Maryland Governor Martin O’Malley vetoed a bill that would have postponed a $200 million wind farm being developed on the state’s eastern shore.
House Bill 1168 would have delayed the 150-MW Great Bay Wind Energy Center by 13-months. The bill, which passed the Maryland General Assembly in April, sought to delay the project because of its proximity to the Patuxent River Naval Air Station, according to Think Progress. The assembly argued that the turbines could compromise the naval systems.
The U.S. Department of Defense (DOD) stated that the radar systems were not at risk as long as the turbines stop spinning while in use. The DOD previously signed an agreement with Pioneer Green Energy to shut down the turbines during system testing.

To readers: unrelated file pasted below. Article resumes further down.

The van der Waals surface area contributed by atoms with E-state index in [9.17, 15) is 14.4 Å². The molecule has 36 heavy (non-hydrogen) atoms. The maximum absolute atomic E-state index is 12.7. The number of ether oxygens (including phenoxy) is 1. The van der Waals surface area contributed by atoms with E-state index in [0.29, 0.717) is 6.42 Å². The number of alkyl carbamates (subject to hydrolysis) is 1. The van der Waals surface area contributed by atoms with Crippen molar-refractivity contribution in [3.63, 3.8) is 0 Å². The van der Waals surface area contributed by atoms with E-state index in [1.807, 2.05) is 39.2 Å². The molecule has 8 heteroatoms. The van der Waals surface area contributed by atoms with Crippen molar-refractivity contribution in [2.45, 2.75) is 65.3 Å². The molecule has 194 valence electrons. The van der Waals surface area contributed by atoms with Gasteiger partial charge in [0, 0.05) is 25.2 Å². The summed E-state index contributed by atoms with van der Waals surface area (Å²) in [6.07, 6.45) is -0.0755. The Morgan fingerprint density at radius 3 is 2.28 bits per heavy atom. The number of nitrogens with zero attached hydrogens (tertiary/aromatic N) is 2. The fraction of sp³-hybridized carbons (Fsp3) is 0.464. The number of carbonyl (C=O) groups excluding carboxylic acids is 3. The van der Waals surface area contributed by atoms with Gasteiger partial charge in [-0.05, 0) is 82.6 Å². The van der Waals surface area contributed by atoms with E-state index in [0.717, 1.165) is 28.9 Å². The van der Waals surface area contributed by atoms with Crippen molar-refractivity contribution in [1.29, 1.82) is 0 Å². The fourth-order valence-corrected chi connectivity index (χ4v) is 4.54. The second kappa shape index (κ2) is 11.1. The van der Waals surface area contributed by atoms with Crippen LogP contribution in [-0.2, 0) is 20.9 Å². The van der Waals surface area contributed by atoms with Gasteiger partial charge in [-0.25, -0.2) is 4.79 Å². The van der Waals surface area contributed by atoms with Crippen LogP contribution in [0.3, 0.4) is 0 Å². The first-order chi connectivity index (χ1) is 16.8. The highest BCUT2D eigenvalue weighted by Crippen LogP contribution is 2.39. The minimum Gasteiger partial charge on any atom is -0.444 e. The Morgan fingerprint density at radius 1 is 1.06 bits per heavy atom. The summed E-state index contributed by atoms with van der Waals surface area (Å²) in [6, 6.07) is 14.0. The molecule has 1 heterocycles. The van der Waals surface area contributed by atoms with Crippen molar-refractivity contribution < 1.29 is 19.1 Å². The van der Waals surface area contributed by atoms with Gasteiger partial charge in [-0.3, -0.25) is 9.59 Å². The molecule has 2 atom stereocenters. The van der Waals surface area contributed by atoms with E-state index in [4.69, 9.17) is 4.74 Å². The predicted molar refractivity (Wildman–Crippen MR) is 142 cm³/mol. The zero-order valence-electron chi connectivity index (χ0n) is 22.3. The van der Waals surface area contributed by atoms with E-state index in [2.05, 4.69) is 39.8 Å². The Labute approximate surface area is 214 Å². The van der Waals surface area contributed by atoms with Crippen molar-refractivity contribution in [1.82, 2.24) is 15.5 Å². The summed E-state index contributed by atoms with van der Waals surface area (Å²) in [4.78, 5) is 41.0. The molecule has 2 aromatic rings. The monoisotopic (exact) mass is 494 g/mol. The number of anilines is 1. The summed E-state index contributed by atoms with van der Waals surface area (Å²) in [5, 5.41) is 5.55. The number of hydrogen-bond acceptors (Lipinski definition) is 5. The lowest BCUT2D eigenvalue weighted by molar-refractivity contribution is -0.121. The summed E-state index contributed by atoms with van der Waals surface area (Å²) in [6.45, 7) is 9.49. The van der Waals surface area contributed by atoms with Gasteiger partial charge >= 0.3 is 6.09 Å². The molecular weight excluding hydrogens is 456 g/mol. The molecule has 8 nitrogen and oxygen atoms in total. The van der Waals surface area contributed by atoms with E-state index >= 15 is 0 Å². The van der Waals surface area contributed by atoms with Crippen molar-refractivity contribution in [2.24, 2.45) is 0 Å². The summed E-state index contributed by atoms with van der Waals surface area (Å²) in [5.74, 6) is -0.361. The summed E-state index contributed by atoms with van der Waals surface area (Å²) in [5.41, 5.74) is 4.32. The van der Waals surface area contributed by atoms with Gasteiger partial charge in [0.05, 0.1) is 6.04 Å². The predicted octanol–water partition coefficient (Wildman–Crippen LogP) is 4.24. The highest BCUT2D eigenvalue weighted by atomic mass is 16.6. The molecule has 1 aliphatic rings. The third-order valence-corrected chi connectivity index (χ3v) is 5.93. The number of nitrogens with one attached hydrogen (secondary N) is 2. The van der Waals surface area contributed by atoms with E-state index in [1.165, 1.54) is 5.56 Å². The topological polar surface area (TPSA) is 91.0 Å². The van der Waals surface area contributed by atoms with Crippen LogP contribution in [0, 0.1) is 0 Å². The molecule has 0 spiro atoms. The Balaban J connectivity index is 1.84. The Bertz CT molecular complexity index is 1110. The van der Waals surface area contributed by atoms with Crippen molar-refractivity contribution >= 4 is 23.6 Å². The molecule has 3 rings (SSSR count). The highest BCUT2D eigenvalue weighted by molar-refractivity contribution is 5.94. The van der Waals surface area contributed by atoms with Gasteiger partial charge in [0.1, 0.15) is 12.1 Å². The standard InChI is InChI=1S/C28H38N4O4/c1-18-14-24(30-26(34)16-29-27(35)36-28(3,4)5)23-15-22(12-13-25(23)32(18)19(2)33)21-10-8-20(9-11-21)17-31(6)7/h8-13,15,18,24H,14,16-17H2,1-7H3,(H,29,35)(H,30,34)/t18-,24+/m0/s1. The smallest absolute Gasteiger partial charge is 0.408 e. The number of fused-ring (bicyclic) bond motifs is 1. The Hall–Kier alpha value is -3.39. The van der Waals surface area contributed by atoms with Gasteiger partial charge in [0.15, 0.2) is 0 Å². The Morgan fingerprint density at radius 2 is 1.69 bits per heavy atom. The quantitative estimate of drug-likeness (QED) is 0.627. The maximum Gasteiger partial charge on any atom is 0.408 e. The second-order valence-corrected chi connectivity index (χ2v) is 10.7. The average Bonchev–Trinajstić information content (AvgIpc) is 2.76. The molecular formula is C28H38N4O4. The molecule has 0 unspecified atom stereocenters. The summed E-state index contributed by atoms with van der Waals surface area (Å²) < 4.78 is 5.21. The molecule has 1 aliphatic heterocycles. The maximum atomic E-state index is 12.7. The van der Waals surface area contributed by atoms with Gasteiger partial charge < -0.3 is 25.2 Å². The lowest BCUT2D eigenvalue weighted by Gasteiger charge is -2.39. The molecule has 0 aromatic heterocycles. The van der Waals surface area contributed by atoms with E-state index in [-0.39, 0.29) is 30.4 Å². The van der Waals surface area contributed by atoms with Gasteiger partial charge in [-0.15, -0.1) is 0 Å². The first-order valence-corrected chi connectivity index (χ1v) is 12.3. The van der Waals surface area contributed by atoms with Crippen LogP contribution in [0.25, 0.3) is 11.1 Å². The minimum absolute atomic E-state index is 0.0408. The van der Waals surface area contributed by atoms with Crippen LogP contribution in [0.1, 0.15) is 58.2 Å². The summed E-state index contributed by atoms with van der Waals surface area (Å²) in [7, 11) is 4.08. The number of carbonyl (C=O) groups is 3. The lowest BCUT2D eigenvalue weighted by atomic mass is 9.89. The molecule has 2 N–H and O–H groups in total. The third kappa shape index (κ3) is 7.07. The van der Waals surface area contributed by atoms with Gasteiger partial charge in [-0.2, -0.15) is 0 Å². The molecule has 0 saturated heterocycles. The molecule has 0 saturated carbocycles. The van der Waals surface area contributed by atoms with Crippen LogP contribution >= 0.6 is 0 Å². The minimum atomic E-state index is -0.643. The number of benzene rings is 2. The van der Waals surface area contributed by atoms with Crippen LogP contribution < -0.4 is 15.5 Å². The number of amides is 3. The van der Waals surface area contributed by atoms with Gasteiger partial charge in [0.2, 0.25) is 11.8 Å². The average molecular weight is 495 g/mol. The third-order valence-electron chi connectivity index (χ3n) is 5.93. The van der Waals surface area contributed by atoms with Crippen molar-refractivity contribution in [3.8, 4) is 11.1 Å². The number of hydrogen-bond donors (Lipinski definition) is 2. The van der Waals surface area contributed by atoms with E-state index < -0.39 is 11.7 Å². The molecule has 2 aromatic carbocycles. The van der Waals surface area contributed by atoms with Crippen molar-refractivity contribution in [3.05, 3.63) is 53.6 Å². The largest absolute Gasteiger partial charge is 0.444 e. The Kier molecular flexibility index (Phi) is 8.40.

O’Malley argued that stalling the project would harm Maryland’s economy by sending the wrong message to clean energy companies looking to invest in the state, the article said.
“The developers of the Great Bay Wind project have engaged in years of painstaking negotiations, played by the rules, and invested millions of dollars in good faith reliance on the policies established by our federal and State legislative bodies,” O’Malley said. “If this moratorium were to take effect, it would send a chilling message to clean energy investors … that the State can change the rules at the eleventh hour.”
The bill’s postponement was to allow time for the Massachusetts Institute of Technology to complete a $2 million study to evaluate the turbines’ impact on the radar systems.
O’Malley previously mandated that the state must use 20 percent renewable energy by 2022.